The Stevens Institute was founded by Mr. Edwin A. Stevens, was incorporated in 1870, and opened its doors for the admission of students in 1871.
The public schools of the city, eight in number, were erected as follows: No. 1, Garden Street between Third and Fourth Streets, 1858, No. 2, Garden Street between Ninth and Tenth Streets, 1862, presented to the city by the Stevens family; No. 3, Adams between Third and Fourth Streets, 1870; No. 4, Park Avenue between Fifth and Sixth Streets, 1878; Not 5, corner Clinton and Second Streets, 1887; No. 6, Willow Avenue and Eleventh Street, 1891; No, 7, corner Park Avenue and Newark Street, 1897; No. 8, corner Jefferson and Seventh Streets, 1904; No. 9, corner Monroe and Second Streets, under construction, 1906, and the High School; condemnation proceedings have been begun to secure, at commodious site for this building, and the work of construction will begin as soon as title to the property shall have been secured.
The Stevens School, which is the academic department of the Stevens Institute, the Hoboken Academy, Eagan's and Schell's Business Schools, the Academy of the Sacred Heart, St. Mary's R.C. School and St. Joseph's R. C. School are the principal private educational institutions.
FOR an excellent description of the geology of Hudson County the reader is referred to the paper by Israel C. Russell in the annals of the New York Academy of Science, Vol. II, p. 2. The area of Hoboken is nearly one and a half square miles. The length along the Hudson River front is about one and one-half miles. The range between high and low water is but five feet. The narrowest width of the Hudson River is between Twelfth Street in Hoboken to Twenty-third Street in New York City, where it is 3,700 feet. The channel depth is sixty feet and the silt bottom of the river is 150 to 200 feet deep to the rock.
IN 1890 the Mayor and Council adopted a grade map, which provides for all new streets on the meadow portion to he about five feet above mean high water. The marsh lands are two feet below the same datum. The highest land is at Castle Point, where it is 1oo feet above the river, and the average height of the upland portion of the city is about 20. The easterly crest of the Palisades, lying along the west boundary of the city, ranges from 150 at the southerly end to 200 at the northerly one above mean high tide.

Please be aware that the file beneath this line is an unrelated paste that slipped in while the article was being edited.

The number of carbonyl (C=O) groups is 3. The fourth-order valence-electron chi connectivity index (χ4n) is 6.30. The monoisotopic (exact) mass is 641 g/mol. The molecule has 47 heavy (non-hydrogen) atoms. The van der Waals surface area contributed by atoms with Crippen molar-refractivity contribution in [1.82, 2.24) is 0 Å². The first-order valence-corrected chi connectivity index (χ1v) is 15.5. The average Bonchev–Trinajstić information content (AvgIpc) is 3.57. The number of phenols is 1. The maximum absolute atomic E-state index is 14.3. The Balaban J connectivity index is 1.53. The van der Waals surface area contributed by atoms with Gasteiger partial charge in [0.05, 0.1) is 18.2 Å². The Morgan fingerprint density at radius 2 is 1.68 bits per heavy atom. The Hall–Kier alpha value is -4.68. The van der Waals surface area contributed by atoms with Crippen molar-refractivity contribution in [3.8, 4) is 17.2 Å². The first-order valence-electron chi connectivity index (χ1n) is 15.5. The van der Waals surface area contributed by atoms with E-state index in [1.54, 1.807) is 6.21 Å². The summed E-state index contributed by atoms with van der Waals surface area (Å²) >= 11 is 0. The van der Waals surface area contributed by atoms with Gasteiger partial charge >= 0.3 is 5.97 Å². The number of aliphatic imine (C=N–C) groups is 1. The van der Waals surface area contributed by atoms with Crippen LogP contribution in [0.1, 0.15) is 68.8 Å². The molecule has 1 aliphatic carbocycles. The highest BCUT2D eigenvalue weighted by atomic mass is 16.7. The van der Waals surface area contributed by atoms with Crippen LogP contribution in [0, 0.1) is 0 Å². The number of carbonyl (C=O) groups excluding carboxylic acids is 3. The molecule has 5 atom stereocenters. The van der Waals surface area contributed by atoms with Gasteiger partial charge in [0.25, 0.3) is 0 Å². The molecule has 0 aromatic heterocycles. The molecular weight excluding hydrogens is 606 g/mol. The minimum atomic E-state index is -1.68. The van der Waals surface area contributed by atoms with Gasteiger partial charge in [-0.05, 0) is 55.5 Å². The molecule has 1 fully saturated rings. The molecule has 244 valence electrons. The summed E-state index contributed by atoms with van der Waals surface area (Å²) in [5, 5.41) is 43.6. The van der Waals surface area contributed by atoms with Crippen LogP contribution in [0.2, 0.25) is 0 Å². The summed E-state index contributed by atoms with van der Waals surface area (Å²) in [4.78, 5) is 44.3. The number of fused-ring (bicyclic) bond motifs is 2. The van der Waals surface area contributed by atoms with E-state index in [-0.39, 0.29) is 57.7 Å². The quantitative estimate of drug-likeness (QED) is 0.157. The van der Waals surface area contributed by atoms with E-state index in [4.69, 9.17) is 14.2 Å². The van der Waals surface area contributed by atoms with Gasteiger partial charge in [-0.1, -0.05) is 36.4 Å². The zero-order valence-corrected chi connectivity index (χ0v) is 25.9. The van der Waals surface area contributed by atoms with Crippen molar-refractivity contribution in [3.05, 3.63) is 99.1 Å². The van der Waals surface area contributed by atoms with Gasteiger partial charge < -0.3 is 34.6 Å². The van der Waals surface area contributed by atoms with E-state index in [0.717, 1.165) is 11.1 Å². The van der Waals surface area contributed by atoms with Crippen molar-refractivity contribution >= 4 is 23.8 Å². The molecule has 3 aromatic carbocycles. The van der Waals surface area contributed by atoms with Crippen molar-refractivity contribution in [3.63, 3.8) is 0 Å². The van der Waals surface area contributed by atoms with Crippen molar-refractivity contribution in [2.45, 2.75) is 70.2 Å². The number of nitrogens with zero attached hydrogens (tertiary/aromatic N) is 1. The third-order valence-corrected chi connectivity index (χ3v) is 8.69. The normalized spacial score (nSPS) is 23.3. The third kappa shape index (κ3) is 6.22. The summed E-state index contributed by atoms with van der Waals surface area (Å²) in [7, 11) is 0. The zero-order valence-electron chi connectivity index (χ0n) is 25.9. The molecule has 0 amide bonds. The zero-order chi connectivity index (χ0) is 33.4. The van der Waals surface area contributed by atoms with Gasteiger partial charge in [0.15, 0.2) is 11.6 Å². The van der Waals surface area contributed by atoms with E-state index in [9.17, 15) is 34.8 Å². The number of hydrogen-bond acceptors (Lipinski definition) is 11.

HOBOKEN, like most every city in the world, has had problems in the matter of correct drainage to solve, and has employed from time to time during the last forty years expert engineers to advise on the subject, but unfortunately, like in the history of many other cities, their advice was not always heeded. It may be said in short that the sewerage system of the uplands is modern and adequate to its purposes. That of the lowlands is what is called a tidal system, with its inherent defects. The improvement of this section of the city by the installation of an up-to-date system is now under contemplation by the city fathers. The total length of streets as mapped is 43 miles. Oif which 38 miles are improved. There are 20 miles of stone paved streets and 5 miles of asphalt streets.
TITLE OR DEDICATION MAPS
AS noted in the historical portion, the first map dedicating streets, called by lawyers the "Loss Map," was made by Mr. John Stevens in 1804. It covers that section of the city lying between Newark, Eighth, Hudson Streets and Willow Avenue.
In 1858 certain changes in the Loss Map were made by the Hoboken Land & Improvement Co.
In 1860 the Coster Map was made. It covers the low lands extending between the north and south boundaries of the city and between Willow Avenue and the west boundary.
In 1869 Messrs. Butts, Kerrigan and Greyer dedicated a small portion south of Newark Street, between Bloomfield and Garden Streets.
That portion of the city lying between Castle Point and Willow Avenue, and between Eighth and Eleventh Streets, was not dedicated by map, but the Loss plan has been carried out by the I-I. L. & I. Co. from time to time as that company sold lots thereon. In 1886 the H. I,. & I. Co. dedicated subject to certain restrictions, that portion between Eleventh and Fourteenth Streets and Washington Street and Willow Avenue, and, in 1890 dedicated Hudson Street, between Tenth and Fourteenth Streets.
In 1903 Castle Point Terrace between Eighth and Tenth Streets, was dedicated by Col. E. A. Stevens and Richard Stevens, Willow Avenue, north of Fourteenth Street was not dedicated by any map. The same may be said of the whole of Ferry Street and Hudson Place.
History of Hoboken